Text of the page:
Upper & Lower Receivers – Is There Really a Difference?

While they all pretty much function the same, there are some differences that may or may not be worth the additional money depending on what you feel is important to you. Let’s dive into some of the things that set billet and forged upper and lower receivers apart.

Is Billet Better?

There are tons of debate between billet and forged so I won’t go into that. However, I find billet receivers to be much better finished. I don’t think that has much to do with the fact that they are billet but I do think manufacturers just put much more care into finishing billet receivers. The billet finishes tend to be much smoother, somewhat shinier and just look better aesthetically. Even among billet receivers, there are differences. Noveske has some of the cleanest finishing, even better than POF, which comes in 2nd in my opinion. Seekins Precision billet finish is nicer than their forged counterparts.

Lower Receiver Options

Most of the billet lowers come with integral winter trigger guards. I believe the consensus here is that it’s a must have upgrade. You can add a billet guard to forged lower receivers for around $18 or a Magpul MOE polymer enhanced guard for around $9. More importantly, some billet lowers come with an ambidextrous bolt release. This is what the Magpul BAD lever is designed to do aftermarket. Having a built-in ambi release is a big plus for some people especially left handed people or people who train for transition shooting. Some billet receivers have flared mag wells so that you can change mags easier. Lancer actually goes 1 step further and allows for users to change the mag well to 3 different sizes. Aero Precision and POF have recessed screws instead of roll pin for the bolt release. This might seem trivial, but it makes it easier to install and prevent damaging your receiver during assembly. This roll pin is the most difficult to install and is the easiest to damage your receiver though there are ways to avoid doing that. Most billet receivers are also enforced in various places where the manufacturers consider to be “weak” on standard receivers. Whether or not you buy into that is up to you. I haven’t heard of any report of broken AR15 receivers due to these “weak” points.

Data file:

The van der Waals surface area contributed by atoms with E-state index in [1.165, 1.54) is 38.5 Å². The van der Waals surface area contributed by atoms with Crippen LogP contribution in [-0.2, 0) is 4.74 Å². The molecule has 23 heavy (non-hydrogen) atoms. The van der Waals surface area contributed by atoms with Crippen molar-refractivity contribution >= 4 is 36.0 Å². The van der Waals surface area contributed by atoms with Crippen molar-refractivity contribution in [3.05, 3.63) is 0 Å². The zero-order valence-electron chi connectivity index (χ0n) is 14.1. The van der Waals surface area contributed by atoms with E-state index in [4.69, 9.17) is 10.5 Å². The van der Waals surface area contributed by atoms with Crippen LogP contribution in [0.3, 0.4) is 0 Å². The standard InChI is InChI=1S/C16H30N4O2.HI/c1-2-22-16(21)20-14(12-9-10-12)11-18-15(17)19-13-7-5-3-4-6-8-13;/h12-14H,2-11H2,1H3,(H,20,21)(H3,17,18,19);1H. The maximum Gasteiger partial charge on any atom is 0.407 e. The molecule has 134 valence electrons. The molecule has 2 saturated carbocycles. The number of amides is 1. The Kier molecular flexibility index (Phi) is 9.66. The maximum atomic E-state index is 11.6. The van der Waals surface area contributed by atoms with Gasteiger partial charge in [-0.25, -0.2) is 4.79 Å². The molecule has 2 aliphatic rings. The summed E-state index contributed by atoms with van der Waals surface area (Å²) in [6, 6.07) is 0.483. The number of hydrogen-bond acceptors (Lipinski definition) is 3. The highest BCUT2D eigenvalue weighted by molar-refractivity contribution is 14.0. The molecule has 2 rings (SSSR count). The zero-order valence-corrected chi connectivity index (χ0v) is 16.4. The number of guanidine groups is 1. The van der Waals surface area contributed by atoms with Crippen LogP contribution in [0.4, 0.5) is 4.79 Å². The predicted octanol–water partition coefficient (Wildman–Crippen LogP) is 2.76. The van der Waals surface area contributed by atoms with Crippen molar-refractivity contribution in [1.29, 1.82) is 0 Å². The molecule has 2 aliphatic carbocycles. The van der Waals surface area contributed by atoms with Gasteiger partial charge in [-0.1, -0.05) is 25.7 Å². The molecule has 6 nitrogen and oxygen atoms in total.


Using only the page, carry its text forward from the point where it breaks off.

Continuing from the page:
Upper & Lower Fitment

The key difference is actually in the fit of these different receivers. They are all “mil-spec”, but that is really the minimum and as some would argue a starting point. Some are much tighter than others but you are essentially at the mercy of upper and lower pairing. It usually works best to pair uppers and lowers from the same manufacturer. Some (Aero, BA) follow the path of POF-USA and add a plastic tension screw to allows for upper and lower to fit tight in case the upper is too loose. The Accu-wedge solution will cost a few bucks, but serves the same purpose. I personally don’t like having things other than designed parts placed inside my firearms.

What Should I Choose?

That’s really going to come down to what the purpose of your firearm will be used for. If you want to build a RECCE rifle then you’ll want something that will be lighter so every ounce you can cut will benefit you. If you’re looking for a safe queen that only comes out once every few months to hit the range then you’ll probably want the fit and finish that comes with billet. One of the greatest aspects of the AR-15 platform is just how modular it is so there is usually something for everyone.